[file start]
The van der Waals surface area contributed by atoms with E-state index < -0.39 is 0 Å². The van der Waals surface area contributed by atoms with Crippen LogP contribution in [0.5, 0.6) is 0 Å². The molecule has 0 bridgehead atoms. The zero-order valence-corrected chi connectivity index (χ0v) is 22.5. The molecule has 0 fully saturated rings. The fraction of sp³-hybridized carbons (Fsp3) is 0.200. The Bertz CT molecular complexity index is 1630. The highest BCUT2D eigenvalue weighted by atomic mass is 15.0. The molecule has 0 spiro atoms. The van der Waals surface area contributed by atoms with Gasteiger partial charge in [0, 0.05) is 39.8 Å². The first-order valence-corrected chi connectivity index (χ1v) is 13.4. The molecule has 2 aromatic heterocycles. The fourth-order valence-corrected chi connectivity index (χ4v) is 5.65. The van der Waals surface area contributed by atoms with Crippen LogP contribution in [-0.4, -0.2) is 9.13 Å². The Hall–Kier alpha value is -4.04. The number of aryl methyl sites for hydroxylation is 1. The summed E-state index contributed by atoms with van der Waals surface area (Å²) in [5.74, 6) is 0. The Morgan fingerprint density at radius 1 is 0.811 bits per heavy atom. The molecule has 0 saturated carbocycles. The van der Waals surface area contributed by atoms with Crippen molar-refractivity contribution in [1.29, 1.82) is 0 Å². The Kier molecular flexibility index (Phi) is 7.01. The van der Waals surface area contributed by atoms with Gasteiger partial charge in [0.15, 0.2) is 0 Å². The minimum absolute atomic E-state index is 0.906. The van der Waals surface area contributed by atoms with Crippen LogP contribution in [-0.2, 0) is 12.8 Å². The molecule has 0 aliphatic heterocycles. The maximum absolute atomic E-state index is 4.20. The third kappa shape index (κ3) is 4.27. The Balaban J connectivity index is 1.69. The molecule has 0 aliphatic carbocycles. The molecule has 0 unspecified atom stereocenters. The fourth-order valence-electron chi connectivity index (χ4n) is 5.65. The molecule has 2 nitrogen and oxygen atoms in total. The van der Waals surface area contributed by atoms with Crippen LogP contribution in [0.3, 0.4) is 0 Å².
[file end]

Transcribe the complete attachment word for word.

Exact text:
The van der Waals surface area contributed by atoms with E-state index < -0.39 is 0 Å². The van der Waals surface area contributed by atoms with Crippen LogP contribution in [0.5, 0.6) is 0 Å². The molecule has 0 bridgehead atoms. The zero-order valence-corrected chi connectivity index (χ0v) is 22.5. The molecule has 0 fully saturated rings. The fraction of sp³-hybridized carbons (Fsp3) is 0.200. The Bertz CT molecular complexity index is 1630. The highest BCUT2D eigenvalue weighted by atomic mass is 15.0. The molecule has 0 spiro atoms. The van der Waals surface area contributed by atoms with Gasteiger partial charge in [0, 0.05) is 39.8 Å². The first-order valence-corrected chi connectivity index (χ1v) is 13.4. The molecule has 2 aromatic heterocycles. The fourth-order valence-corrected chi connectivity index (χ4v) is 5.65. The van der Waals surface area contributed by atoms with Crippen LogP contribution in [-0.4, -0.2) is 9.13 Å². The Hall–Kier alpha value is -4.04. The number of aryl methyl sites for hydroxylation is 1. The summed E-state index contributed by atoms with van der Waals surface area (Å²) in [5.74, 6) is 0. The Morgan fingerprint density at radius 1 is 0.811 bits per heavy atom. The molecule has 0 saturated carbocycles. The van der Waals surface area contributed by atoms with Crippen molar-refractivity contribution in [1.29, 1.82) is 0 Å². The Kier molecular flexibility index (Phi) is 7.01. The van der Waals surface area contributed by atoms with Gasteiger partial charge in [0.15, 0.2) is 0 Å². The minimum absolute atomic E-state index is 0.906. The van der Waals surface area contributed by atoms with Crippen LogP contribution in [-0.2, 0) is 12.8 Å². The molecule has 0 aliphatic heterocycles. The maximum absolute atomic E-state index is 4.20. The third kappa shape index (κ3) is 4.27. The Balaban J connectivity index is 1.69. The molecule has 0 aliphatic carbocycles. The molecule has 0 unspecified atom stereocenters. The fourth-order valence-electron chi connectivity index (χ4n) is 5.65. The molecule has 2 nitrogen and oxygen atoms in total. The van der Waals surface area contributed by atoms with Crippen LogP contribution in [0.3, 0.4) is 0 Å².